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Alastair Cook has admitted that vice-captain Joe Root would be “an outstanding candidate” to succeed him as England’s Test captain.
Cook stepped down from the position on Monday and while Root is widely regarded as the frontrunner to replace the 32-year-old, Cook had a few more names on his mind that could also be in the running to take control of the reins.
“There is a good group of strong, young cricketers in that team who will drive England forward again,” he told Sky Sports. “I hope to be part of it in a slightly different role.
“Joe has got a very, very good cricket brain, he’s part of a newer generation and he’s a very good cricketer and he demands respect in the changing room because of that. I think he’d be an outstanding candidate.
“I also think that – and this is slightly more left-field in one sense – Ben Stokes, Jos Buttler and Jonny Bairstow would probably come into consideration because of their standing in the dressing room and just looking at the way they operate, and the way they drive other things in the changing room as well is very special. I’m really looking forward to seeing how the new side evolves.”
Cook took almost six weeks to confirm his decision to resign, but the Gloucester native admitted that after the national team were beaten 4-0 by India in their recent Test series, he knew that his tenure as captain had come to an end.
“I just felt that the team needed a push in a different direction,” he said. “I think getting on that plane leaving India, if I was being brutally honest, I would have been very surprised if I captained again.
“But I really wanted to make sure I gave myself enough time to make sure it was the right decision because of what you are giving away.
“That was the hard bit, being honest with myself and admitting that it is time to go because it is such an amazing job to do. Yes, there are some tough moments but walking out as England captain is very special.”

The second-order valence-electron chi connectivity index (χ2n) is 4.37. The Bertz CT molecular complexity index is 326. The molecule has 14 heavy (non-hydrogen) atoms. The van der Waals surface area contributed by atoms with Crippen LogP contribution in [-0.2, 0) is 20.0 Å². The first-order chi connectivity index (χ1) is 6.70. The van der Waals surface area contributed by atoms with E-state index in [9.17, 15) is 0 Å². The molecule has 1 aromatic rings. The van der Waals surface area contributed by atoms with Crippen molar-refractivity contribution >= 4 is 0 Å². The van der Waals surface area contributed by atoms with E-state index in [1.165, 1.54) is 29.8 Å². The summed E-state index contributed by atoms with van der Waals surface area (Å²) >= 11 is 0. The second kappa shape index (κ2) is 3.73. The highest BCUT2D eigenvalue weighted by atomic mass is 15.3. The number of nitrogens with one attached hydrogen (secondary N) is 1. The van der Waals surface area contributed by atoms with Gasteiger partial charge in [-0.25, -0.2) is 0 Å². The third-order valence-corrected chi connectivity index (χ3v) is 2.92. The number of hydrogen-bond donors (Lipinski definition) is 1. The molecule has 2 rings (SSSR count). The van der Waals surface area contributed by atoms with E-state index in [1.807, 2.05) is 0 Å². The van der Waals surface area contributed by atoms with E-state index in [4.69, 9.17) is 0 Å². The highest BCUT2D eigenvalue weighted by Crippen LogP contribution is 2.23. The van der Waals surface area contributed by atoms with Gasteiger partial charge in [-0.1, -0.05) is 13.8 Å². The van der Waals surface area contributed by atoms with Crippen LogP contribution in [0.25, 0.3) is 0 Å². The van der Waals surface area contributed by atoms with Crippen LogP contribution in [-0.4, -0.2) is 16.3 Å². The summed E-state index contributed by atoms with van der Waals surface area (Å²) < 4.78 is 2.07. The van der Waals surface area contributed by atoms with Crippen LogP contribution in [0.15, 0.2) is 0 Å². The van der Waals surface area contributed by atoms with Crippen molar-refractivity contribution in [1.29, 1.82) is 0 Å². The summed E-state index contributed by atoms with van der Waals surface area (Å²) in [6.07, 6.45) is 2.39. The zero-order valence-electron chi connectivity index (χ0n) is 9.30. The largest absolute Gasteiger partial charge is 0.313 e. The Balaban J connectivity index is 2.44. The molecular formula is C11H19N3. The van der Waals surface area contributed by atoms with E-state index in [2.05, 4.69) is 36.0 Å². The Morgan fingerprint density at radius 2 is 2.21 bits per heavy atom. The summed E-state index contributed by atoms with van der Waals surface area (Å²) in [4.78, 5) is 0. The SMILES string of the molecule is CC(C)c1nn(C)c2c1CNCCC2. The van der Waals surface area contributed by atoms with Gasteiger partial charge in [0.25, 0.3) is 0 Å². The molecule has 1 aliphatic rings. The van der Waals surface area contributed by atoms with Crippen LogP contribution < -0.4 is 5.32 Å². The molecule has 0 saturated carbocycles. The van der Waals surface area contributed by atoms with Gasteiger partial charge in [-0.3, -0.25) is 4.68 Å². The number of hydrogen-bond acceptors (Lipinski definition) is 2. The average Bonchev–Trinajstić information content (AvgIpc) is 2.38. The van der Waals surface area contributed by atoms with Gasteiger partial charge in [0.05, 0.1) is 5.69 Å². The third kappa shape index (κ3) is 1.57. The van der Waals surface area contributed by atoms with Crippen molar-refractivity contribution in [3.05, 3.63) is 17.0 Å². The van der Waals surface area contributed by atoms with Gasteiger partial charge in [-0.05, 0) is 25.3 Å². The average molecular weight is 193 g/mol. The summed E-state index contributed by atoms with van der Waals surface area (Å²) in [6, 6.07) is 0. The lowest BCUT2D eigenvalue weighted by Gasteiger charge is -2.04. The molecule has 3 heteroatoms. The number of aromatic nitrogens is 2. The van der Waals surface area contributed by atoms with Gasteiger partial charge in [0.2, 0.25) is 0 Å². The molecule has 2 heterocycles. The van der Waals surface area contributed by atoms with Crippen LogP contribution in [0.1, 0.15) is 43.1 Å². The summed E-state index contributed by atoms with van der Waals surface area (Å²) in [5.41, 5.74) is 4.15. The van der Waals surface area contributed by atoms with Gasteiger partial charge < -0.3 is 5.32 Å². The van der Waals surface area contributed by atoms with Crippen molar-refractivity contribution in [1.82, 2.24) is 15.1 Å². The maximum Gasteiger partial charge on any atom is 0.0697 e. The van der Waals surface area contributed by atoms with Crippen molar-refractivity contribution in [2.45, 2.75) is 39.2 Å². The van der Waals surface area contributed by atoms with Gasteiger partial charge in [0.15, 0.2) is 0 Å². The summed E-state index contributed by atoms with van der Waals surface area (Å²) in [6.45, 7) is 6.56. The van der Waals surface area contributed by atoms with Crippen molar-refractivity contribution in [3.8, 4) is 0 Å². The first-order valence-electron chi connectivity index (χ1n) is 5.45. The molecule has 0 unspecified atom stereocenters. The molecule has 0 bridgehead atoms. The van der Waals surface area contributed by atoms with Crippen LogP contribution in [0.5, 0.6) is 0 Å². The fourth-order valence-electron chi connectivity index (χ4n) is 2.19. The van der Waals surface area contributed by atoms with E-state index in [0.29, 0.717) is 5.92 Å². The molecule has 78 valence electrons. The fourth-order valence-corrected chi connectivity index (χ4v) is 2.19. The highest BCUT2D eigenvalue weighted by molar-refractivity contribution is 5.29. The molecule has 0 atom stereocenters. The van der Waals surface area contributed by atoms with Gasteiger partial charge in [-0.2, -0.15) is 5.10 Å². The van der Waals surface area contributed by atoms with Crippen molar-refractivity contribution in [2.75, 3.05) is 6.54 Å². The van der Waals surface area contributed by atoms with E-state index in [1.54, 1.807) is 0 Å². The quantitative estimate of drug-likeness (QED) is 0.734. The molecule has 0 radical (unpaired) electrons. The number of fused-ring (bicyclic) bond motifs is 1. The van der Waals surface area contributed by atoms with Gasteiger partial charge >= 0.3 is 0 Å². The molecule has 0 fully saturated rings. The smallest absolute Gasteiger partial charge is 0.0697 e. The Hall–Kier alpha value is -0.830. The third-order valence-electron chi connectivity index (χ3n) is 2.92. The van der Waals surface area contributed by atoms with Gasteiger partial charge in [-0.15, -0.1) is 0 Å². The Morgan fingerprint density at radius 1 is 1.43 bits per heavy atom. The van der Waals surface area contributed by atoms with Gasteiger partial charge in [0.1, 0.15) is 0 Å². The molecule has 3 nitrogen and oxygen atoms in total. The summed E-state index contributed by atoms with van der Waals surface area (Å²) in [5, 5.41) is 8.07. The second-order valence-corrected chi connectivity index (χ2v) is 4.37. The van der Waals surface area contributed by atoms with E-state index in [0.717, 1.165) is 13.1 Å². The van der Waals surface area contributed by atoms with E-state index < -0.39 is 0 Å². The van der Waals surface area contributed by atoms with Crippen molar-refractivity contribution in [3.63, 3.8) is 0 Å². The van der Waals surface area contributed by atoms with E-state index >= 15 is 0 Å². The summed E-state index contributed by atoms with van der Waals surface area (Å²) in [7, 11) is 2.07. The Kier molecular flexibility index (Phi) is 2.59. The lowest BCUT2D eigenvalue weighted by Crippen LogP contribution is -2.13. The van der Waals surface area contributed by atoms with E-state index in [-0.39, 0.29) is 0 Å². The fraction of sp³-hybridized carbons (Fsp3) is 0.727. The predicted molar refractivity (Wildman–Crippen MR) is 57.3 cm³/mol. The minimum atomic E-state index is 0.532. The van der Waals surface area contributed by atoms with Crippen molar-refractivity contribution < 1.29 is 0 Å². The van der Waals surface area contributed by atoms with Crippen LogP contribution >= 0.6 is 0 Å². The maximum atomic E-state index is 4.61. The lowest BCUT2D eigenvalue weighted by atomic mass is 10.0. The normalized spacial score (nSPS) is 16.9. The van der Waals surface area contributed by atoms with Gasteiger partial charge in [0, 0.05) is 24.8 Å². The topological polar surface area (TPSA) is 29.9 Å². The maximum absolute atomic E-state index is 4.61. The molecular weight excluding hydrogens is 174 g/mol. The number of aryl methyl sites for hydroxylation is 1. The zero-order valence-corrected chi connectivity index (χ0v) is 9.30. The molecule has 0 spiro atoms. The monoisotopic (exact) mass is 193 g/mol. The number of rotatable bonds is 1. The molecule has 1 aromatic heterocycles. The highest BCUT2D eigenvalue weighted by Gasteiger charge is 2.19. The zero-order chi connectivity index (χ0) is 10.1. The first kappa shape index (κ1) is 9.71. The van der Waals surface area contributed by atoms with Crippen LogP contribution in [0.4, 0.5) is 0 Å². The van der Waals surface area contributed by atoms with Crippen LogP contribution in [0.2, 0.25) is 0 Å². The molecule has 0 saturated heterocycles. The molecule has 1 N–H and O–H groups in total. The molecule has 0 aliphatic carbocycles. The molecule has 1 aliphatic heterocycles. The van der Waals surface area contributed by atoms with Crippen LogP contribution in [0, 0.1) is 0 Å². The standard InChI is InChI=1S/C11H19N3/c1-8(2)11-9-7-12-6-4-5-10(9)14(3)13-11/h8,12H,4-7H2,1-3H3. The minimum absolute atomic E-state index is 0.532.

Cook also revealed that he put himself first rather than the team when thinking about the decision to step down.
“This one was quite a selfish decision. It was me looking at myself, and the team,” he added. “I think sometimes there is a natural time for a leader [to make way] for a new voice.”
Nonetheless, Cook made it clear that he had no regrets during his 59 Tests in charge, which is the most by an England captain in history.
“It’s disappointing because I know I can’t give any more, that’s probably the overriding thing because I’ve really enjoyed the challenge of it,” Cook said. “The dressing room has been fantastic, the support of the players has been brilliant but I think hearing a new voice could help.
“I couldn’t give the required level anymore but I can certainly do that with my batting and, if the new guys will let me, lead in a different way I the changing room.”
Once Cook made the tough choice to give up the captaincy, there was speculation that his international career would come to an end, but the veteran opening batsman has insisted that nothing could be further from the truth.
“I genuinely love playing cricket at the moment, I really enjoy the challenge of batting and I really enjoyed the challenge of captaincy and whatever it threw at me,” he said.